Lot 114. A painting of Chakrasamvara and Vajravarahi, Nepal, dated 1513. Estimate $200,000 – $300,000. Photo Christie's Image Ltd 2016
The blue-skinned Chakrasamvara with four faces striding in alidhasana over two prone figures on a lotus base backed by a flaming mandala, his principal arms holding a vajra and bell and wrapped around Vajravarahi, with various implements in his ten radiating arms and wearing a tiger skin and several garlands, she holding a curved knife aloft and wearing a bone apron, surrounded by lineage and protector deities, with donors in the bottom and an inscription below; 38 1/8 x 26 in. (97 x 66 cm.)
Provenance: The Van Der Wee Collection, Belgium, acquired in April 1978
Literature: Himalayan Art Resources (himalayanart.org), item. no.100618
L. and P. Van der Wee, A Tale of Thangkas: Living with a Collection, 1995, pp.60-63, fig.24
Exhibited: De Taal van de Thangka, Ethnographic Museum, Antwerp, 1995
Notes: The worship of the Buddhist deity Chakrasamvara, which translates as Wheel of Bliss, began in Eastern India in the 9th and 10th centuries as part of the Anuttarayoga Wisdom (mother) classification of Vajrayana Buddhist Tradition. Many scholars contend that Samvara arises out of a pre-Buddhist deity, as the presence of a third eye and the crescent moon in his hair, as well as his accoutrements, including a trident, damaru, outstretched elephant skin and the head of Brahma, are all associated with the god Shiva. One of the most popular deities in Himalayan Tantric Buddhism, Chakrasamvara can appear in several dozen different forms, from simple to complex, peaceful to wrathful. Therefore, it is necessary to rely on the descriptive literature in the Sanskrit and Tibetan languages to differentiate between the forms. Adding to the complexity, there are more than fifty different traditions of these forms in Tibetan Buddhism. They are meant to emphasize different types of meditation practice that are suited for specific types of emotional and psychological characteristics in the tantric practitioners who take on these intricate practices.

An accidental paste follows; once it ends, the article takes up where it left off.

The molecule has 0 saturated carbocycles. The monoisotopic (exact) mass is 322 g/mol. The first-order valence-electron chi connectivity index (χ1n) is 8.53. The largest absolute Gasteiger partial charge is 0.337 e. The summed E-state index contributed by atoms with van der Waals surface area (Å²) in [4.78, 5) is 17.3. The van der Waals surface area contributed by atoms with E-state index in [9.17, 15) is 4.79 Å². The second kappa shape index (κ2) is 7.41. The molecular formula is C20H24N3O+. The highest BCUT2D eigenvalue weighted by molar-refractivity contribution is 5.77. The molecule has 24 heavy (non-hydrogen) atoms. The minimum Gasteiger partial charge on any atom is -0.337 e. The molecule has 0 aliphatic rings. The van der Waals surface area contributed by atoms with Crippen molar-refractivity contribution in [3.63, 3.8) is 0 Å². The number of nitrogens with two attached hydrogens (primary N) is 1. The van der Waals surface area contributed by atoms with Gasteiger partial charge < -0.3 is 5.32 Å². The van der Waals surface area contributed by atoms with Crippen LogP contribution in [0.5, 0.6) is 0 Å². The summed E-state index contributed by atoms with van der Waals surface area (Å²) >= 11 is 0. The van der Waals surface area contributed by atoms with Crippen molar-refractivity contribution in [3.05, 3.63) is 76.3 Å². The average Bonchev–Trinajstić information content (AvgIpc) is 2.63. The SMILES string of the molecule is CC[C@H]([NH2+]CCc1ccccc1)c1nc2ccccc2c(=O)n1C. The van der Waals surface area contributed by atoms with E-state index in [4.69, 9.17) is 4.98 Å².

Chakrasamvara, who is blue in color, has four faces and twelve hands. The color of his faces are specific to the Krishnacharya tradition: the main face is blue, proper right face is white, proper left face is red, and the back face is yellow. He holds a vajra and bell at center, then clockwise from top right: outstretched elephant skin, skullcup, golden lasso, the four-faced head of Brahma, a khatvanga (held in the crook of his left arms), and on the left, the elephant skin again, curved knife, axe, trident, and damaru (drum) against his right upper arm.
Both he and Vahravarai wear golden crowns, and trample red Kalaratri and black Yama on the base, and are surrounded by the blazing flames of pristine awareness. Within the flames are the four directional yoginis – starting at upper left and clockwise, Rupini (yellow, indicating south), Khandarohe (red for west), Lama (green for north) and Dakini (blue for east) – with their matching vases of elixir. Immediately outside the flames, against the dark blue-black background, are the eight cemeteries, with Kalachakra at upper left and Hevajra at upper right. Finally, the top and bottom registers include retinue figures, with Manjushri at center bottom and Vajracharya at far left. The donors are in the lower right corner.
Christie's. THE VAN DER WEE COLLECTION OF HIMALAYAN PAINTINGS, 15 March 2016, New York, Rockefeller Plaza